The Forensic Network’s analysis concluded that the medium secure services for people with mental illness remain ‘under significant pressures’.  It also suggested that medium secure services have been running at or close to capacity since 2016.  It calculated that if all of the people waiting to transfer from medium security to low security could do so, there would be some capacity across the medium secure estate in Scotland as a whole, but that Rowanbank would still have a waiting list.

During the Review’s visits to the medium secure units in autumn 2019, Rowanbank reported there were 20 people waiting for admission (including people currently in medium secure provision out of area) and 10 people waiting to move on.  The Orchard Clinic had only started to have a waiting list for it service over that last year.  It had seven people waiting to access its service and seven people waiting to transfer out.  Rohallion reported that it typically had at least one bed available.  The Review followed this up with each of the units in October 2020.  At that time, Rowanbank had 18 people waiting for admission (including those in medium secure provision out of area) and 11 waiting to transfer to conditions of lower security.  The Orchard Clinic had seven people on their waiting list and 10 people who were identified for discharge, including to conditions of lower security, or whose discharge was delayed due to lack of accommodation in the community.  Rohallion had no one on their waiting list but had five people waiting to transfer to low security.[14]  These numbers illustrate how the lack of beds available in low security is impacting on the ability of medium secure units to progress people through their service in a timely way.  Only Rowanbank would continue to have a waiting list for admissions if all the people waiting to transfer out could do so.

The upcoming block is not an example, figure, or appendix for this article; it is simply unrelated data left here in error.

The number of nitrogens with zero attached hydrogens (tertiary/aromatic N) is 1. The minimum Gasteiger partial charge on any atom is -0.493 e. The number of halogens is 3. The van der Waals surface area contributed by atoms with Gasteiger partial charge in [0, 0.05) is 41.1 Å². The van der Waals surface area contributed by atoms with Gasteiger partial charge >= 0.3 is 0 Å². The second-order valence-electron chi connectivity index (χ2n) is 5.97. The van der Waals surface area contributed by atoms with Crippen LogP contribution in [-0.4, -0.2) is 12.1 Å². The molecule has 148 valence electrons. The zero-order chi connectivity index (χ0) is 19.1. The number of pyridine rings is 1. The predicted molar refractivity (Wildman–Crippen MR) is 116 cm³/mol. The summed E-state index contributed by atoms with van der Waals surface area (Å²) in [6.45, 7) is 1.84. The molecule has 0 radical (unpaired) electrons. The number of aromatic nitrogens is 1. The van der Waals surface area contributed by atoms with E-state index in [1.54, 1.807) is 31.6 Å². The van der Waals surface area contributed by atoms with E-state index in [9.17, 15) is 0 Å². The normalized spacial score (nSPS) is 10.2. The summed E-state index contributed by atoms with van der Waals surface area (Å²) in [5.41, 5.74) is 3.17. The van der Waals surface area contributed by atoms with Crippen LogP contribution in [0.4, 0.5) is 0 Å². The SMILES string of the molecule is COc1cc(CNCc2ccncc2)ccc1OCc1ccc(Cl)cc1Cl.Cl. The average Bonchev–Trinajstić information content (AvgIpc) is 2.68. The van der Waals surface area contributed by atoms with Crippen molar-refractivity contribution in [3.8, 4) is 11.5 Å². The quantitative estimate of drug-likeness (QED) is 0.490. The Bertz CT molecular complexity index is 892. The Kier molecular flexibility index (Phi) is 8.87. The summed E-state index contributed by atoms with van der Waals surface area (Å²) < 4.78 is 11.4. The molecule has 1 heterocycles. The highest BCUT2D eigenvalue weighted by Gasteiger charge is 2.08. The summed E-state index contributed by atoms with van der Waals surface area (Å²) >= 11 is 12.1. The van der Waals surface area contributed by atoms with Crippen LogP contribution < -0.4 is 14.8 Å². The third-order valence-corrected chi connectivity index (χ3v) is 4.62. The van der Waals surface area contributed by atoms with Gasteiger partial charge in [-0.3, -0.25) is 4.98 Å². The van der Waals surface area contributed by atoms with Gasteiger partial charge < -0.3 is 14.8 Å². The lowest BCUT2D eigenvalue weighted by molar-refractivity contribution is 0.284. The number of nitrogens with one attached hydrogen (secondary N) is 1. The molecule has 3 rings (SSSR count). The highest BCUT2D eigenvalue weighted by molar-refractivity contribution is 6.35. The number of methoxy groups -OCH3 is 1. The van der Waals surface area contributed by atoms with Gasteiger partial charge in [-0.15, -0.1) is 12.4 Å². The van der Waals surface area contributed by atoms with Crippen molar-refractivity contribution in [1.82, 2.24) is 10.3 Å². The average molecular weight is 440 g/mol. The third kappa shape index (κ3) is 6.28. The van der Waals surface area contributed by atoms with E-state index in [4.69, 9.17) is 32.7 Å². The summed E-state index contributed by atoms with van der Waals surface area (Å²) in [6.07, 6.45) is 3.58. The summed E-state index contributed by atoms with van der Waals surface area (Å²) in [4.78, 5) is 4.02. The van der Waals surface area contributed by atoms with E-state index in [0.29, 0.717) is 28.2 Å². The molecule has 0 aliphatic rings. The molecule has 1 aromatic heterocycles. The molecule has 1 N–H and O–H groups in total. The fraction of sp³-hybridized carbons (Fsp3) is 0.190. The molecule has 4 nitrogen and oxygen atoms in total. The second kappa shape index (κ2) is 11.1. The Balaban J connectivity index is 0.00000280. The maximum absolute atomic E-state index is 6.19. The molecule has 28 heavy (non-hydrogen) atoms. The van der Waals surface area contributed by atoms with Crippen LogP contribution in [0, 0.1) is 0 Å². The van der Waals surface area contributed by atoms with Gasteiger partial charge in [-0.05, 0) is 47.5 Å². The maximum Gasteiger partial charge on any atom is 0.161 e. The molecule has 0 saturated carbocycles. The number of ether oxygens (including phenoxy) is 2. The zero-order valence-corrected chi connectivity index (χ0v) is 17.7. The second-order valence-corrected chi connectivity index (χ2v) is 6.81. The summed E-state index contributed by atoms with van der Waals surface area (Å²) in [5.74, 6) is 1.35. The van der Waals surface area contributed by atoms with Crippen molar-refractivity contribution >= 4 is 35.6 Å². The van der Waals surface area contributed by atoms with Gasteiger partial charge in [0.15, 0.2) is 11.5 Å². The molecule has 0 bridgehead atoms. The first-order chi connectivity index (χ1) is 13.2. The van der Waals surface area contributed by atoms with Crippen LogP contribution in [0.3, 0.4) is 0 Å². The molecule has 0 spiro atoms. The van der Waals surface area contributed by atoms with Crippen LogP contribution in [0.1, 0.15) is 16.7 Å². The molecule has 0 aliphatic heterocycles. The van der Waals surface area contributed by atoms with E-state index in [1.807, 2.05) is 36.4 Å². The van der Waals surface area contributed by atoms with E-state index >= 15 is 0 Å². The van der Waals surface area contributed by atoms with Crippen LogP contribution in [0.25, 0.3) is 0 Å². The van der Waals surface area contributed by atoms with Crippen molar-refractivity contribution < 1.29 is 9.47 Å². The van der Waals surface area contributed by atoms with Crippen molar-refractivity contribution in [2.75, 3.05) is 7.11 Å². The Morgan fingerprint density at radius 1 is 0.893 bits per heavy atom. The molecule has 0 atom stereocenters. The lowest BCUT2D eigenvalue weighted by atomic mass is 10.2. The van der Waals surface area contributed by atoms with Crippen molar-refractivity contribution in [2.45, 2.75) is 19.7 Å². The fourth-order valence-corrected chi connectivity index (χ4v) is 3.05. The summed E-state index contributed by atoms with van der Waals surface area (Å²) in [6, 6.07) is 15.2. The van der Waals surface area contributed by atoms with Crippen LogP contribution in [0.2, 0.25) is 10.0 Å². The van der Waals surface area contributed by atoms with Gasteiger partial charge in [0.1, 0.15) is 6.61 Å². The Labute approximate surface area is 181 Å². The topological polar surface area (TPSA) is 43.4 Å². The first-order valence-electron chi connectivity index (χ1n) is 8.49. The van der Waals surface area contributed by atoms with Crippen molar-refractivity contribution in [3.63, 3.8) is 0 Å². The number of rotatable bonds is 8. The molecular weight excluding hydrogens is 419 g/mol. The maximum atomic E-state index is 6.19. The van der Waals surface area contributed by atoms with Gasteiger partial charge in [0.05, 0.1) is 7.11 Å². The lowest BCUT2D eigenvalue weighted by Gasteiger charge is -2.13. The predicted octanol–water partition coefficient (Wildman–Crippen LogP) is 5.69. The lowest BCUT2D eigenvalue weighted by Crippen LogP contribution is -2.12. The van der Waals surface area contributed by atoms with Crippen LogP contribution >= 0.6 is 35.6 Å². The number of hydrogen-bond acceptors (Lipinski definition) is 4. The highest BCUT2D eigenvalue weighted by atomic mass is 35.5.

NHS Greater Glasgow and Clyde is alert to these issues.  They have been considering expansion plans for Rowanbank since 2013.  A full business case for an additional 18 beds was completed in 2018.  Progress on this had been postponed pending the outcome of this Review.  Delays in progressing this are a source of frustration for staff there.  In the meantime, the majority of applications against detention in conditions of excessive security continue to be brought against NHS Greater Glasgow and Clyde.